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Residents of Connecticut will not soon forget the brutal home invasion murders that took place in Cheshire in 2007. Now the state has learned that the convicted murderer, Steven Hayes, read books in prison depicting violent murders and the burning of victims.
From the ABC-TV affiliate: The new rules for Connecticut's prison libraries will be in place around July 1. Leo Arnone told the legislature's Judiciary Committee on Monday that committees in each prison will come up with policies for approving books. The Department of Correction receives most of its books from donations.
State Sen. John Kissel proposed a bill requiring DOC to review the federal rules. "I think most people's common sense view on this issue is that violent inmates should not have access to books that graphically depict violence against people, especially women," said State Sen. John Kissel.
Kissel said most of the book Hayes read had graphic details about strangulation, rape and murder. Many of the books were donated and the prison systems needs to review the books and decide which may not be suitable. The reading list includes David Baldacci's "Split Second, Greg Iles'"Mortal Fear" and "First To Die" by James Patterson.
David McGuirea with the ACLU believes this is censorship and is skeptical about who decides what books are OK and which aren’t. -- Read More
GAINESVILLE, FL: The Alachua County Public Library branch operated at the county jail has been selected to receive a Great Stories Club grant from the American Library Association.
As a result of the grant, the county jail will receive free books that are geared toward the young adult inmate population. Major funding for the Great Stories Club has been provided by Oprah Winfrey’s Angel Network.
The jail library, an actual branch of the Alachua County Library District, has more than 5,000 books and is very popular among the inmate population.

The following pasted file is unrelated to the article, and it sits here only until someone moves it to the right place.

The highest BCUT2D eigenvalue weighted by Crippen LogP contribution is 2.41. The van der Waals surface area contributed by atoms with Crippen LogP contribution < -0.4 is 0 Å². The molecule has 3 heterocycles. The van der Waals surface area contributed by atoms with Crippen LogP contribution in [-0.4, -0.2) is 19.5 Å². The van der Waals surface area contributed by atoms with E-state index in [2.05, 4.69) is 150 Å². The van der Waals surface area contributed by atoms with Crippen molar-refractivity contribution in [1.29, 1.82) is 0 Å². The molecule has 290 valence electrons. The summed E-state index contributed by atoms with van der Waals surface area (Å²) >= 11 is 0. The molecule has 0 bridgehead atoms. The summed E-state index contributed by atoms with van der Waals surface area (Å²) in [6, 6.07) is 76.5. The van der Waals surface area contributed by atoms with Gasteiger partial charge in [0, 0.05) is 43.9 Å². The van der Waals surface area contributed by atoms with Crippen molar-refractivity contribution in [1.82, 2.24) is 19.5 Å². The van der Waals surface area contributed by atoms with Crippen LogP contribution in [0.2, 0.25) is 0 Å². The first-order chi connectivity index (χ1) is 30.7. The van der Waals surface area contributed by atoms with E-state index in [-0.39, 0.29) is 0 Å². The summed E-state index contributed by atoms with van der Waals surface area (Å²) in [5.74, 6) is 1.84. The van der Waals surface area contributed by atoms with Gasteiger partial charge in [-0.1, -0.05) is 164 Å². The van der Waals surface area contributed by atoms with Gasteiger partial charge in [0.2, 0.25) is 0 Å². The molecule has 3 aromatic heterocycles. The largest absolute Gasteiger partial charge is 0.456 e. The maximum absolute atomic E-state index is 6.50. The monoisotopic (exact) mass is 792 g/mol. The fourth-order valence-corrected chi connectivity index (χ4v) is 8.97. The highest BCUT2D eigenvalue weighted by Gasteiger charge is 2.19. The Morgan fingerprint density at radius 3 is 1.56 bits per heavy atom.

Earlier this month, two juvenile inmates who had conducted their research at the jail library, were recognized by the Gainesville Chapter of the Links Incorporated, for essays they had submitted for a community-wide essay contest.
Oprah, show us some of that library love too! OPRAH, LIBRARIES NEED YOU!
A few days ago, we ran a story on how important the work of a prison librarian can be. Unfortunately, there's also a down-side to being a prison librarian:
ROCKLAND, Maine (AP) — A 36-year-old Maine prison inmate is going to serve 40 additional years for kidnapping and assaulting a prison librarian and another inmate.
A judge told Michael Chasse Tuesday his actions were "unspeakably cruel" when he stabbed the librarian and the other inmate while he held them hostage for about seven hours on June 30, 2008 at the Maine State Prison in Warren. The hostages were not seriously hurt.
Chasse was convicted in August. Chasse was originally in prison for breaking into the home of the brother of former Defense Secretary Bill Cohen. Chasse argued he should be sentenced to about 15 years.
The Bangor Daily News says Chasse's latest sentence will not begin until his current sentence has been completed. His release is scheduled for 2070.
Article in the Boston Globe by Avi Steinberg who made a name for himself as a prison librarian.
People tend to see a prison as a monolithic institution, a place solely dedicated to locking criminals up. But many inmates experience prison in a more dynamic way, as a clash between institutions. And what I experienced every day was that, in the collision between the institution of prison and the institution-within-the-institution, the library, something constructive and potentially long-lasting was being formed.